Why are you so afraid? my lovers and friends have asked me the many times I have suddenly seemed a stranger, someone who would not speak to them, would not do the things they believed I should do, simple things like applying for a job, or a grant, or some award they were sure I could acquire easily. Entitlement, I have told them, is a matter of feeling like we rather than they. You think you have a right to things, a place in the world, and it is so intrinsically a part of you that you cannot imagine people like me, people who seem to live in your world, who don't have it. I have explained what I know over and over, in every way I can, but I have never been able to make clear the degree of my fear, the extent to which I feel myself denied: not only that I am queer in a world that hates queers, but that I was born poor into a world that despises the poor. The need to make my world believable to people who have never experienced it is part of why I write fiction. I know that some things must be felt to be understood, that despair, for example, can never be adequately analyzed; it must be lived. But if I can write a story that so draws the reader in that she imagines herself like my characters, feels their sense of fear and uncertainty, their hopes and terrors, then I have come closer to knowing myself as real, important as the very people I have always watched with awe.
I have known I was a lesbian since I was a teenager, and I have spent a good twenty years making peace with the effects of incest and physical abuse. But what may be the central fact of my life is that I was born in 1949 in Greenville, South Carolina, the bastard daughter of a white woman from a desperately poor family, a girl who had left the seventh grade the year before, worked as a waitress, and was just a month past fifteen when she had me. That fact, the inescapable impact of being born in a condition of poverty that this society finds shameful, contemptible, and somehow deserved, has had dominion over me to such an extent that I have spent my life trying to overcome or deny it. I have learned with great difficulty that the vast majority of people believe that poverty is a voluntary condition.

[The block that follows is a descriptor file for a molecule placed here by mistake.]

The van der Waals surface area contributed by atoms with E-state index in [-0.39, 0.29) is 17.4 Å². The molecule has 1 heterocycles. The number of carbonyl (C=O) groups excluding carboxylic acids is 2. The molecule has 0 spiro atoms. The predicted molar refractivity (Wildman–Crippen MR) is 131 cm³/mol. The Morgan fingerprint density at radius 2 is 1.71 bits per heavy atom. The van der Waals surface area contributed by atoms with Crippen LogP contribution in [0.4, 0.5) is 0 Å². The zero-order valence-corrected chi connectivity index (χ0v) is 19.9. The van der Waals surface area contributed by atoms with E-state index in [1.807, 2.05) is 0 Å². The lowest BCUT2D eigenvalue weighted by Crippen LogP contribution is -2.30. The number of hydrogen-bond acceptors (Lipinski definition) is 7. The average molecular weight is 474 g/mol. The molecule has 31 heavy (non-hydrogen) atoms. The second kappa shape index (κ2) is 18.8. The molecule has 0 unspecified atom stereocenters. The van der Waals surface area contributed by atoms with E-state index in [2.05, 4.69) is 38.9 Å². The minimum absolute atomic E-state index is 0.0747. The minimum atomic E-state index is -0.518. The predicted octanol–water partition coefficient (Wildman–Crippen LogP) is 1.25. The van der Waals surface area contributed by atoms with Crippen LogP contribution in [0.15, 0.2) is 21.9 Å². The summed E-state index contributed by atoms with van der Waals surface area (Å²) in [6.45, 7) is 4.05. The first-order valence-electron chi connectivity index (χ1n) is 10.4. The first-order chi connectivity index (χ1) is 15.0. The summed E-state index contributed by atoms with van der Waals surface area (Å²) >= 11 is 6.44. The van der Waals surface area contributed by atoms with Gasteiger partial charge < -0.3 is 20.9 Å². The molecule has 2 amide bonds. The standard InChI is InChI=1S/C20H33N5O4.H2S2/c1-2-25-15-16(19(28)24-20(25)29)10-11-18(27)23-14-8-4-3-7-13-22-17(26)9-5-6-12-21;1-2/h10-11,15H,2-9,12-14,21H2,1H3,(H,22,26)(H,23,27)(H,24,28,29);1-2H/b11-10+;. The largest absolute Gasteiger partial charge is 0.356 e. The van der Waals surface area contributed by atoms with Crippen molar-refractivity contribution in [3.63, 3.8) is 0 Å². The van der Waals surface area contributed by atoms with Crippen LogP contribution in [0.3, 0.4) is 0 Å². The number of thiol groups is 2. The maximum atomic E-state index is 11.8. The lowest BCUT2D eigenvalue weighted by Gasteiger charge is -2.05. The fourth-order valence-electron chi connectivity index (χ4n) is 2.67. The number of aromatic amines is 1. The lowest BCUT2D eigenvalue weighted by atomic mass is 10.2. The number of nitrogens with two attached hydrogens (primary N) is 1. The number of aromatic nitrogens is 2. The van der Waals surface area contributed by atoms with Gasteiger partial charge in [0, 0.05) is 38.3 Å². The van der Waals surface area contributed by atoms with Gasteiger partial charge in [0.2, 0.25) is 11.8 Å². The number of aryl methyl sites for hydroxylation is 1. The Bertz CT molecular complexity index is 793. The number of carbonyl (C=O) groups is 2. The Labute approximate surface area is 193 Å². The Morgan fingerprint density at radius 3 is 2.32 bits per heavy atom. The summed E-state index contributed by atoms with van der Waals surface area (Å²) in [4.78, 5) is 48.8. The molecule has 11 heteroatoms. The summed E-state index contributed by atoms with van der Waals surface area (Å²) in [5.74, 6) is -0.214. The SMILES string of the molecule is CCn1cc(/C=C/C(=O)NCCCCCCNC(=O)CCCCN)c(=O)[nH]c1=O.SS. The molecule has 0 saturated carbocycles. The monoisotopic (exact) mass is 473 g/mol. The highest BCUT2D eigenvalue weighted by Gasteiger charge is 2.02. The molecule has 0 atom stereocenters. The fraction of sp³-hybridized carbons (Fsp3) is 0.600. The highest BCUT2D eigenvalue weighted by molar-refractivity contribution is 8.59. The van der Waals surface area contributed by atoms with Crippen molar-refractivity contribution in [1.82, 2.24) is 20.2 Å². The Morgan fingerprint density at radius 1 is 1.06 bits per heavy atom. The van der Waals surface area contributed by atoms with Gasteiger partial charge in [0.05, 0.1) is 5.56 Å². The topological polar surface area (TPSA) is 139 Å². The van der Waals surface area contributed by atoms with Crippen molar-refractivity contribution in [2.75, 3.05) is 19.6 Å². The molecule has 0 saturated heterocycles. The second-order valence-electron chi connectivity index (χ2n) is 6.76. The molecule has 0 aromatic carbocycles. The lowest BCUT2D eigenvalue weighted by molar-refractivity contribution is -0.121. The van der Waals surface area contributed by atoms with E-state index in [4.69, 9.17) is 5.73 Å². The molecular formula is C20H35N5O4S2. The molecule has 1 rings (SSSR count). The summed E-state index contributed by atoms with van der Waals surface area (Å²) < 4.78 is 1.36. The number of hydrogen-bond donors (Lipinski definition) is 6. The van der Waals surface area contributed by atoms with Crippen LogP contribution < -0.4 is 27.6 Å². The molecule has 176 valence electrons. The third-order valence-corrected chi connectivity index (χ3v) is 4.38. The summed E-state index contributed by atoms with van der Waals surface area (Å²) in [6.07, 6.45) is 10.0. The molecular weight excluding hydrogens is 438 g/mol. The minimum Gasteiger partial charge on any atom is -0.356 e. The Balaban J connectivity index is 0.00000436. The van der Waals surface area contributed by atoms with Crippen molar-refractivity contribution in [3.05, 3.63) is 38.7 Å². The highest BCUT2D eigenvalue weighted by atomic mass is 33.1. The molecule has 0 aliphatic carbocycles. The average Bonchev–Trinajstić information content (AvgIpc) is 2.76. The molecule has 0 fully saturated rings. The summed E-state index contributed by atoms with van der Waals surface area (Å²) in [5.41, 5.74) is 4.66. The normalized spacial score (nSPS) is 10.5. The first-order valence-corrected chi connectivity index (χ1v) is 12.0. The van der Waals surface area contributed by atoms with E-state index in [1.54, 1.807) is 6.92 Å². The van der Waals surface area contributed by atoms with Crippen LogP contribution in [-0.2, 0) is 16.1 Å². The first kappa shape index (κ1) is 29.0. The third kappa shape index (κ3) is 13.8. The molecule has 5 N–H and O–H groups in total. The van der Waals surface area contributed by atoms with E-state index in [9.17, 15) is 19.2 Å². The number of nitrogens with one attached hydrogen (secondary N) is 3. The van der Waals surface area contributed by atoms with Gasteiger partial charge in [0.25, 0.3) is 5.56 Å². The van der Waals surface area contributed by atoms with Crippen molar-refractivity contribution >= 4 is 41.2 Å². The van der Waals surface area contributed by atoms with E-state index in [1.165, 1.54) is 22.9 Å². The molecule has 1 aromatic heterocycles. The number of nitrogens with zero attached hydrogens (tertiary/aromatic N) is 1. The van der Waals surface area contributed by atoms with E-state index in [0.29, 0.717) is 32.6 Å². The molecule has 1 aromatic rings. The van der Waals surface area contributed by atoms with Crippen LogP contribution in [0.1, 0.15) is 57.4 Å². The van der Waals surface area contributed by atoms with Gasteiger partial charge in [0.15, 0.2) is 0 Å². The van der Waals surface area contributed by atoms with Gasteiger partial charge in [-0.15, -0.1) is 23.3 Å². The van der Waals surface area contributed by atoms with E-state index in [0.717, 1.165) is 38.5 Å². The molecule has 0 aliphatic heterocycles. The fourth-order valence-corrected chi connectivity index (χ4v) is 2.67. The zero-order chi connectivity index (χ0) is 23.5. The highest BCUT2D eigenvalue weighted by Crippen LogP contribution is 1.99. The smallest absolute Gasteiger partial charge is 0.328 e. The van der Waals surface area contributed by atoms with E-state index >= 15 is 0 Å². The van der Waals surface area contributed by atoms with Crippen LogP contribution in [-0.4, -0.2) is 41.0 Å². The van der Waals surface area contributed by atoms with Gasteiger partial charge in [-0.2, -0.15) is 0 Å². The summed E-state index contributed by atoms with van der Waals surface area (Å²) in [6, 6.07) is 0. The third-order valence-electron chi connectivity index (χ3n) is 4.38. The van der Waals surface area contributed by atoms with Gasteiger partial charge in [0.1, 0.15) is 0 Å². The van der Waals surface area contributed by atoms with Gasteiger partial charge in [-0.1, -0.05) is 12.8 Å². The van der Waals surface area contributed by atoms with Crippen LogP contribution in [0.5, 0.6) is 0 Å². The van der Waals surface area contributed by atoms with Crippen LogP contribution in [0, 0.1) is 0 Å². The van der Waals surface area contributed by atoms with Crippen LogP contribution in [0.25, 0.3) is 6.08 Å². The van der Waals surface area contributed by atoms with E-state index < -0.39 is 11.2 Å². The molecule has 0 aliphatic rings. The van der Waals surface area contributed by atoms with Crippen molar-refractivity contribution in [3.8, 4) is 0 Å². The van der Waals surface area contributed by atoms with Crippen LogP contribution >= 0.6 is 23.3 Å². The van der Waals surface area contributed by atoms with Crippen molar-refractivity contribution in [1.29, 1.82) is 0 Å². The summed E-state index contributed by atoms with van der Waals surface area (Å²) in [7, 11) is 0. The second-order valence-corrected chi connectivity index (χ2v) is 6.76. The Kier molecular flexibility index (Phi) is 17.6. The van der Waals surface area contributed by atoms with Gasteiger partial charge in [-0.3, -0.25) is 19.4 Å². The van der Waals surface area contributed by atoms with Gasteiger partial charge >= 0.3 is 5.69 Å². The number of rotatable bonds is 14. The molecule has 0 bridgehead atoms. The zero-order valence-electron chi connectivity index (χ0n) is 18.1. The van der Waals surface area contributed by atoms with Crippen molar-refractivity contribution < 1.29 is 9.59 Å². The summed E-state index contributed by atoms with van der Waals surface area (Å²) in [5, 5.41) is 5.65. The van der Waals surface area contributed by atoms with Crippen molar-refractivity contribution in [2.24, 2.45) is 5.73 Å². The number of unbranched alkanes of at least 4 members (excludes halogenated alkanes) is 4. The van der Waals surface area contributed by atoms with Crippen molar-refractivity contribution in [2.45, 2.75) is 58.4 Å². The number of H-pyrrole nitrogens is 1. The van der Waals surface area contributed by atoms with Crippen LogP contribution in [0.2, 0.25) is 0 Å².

I have loved my family so stubbornly that every impulse to hold them in contempt has sparked in me a countersurge of pride—complicated and undercut by an urge to fit us into the acceptable myths and theories of both mainstream society and a lesbian-feminist reinterpretation. The choice becomes Steven Spielberg movies or Erskine Caldwell novels, the one valorizing and the other caricaturing, or the patriarchy as villain, trivializing the choices the men and women of my family have made. I have had to fight broad generalizations from every theoretical viewpoint.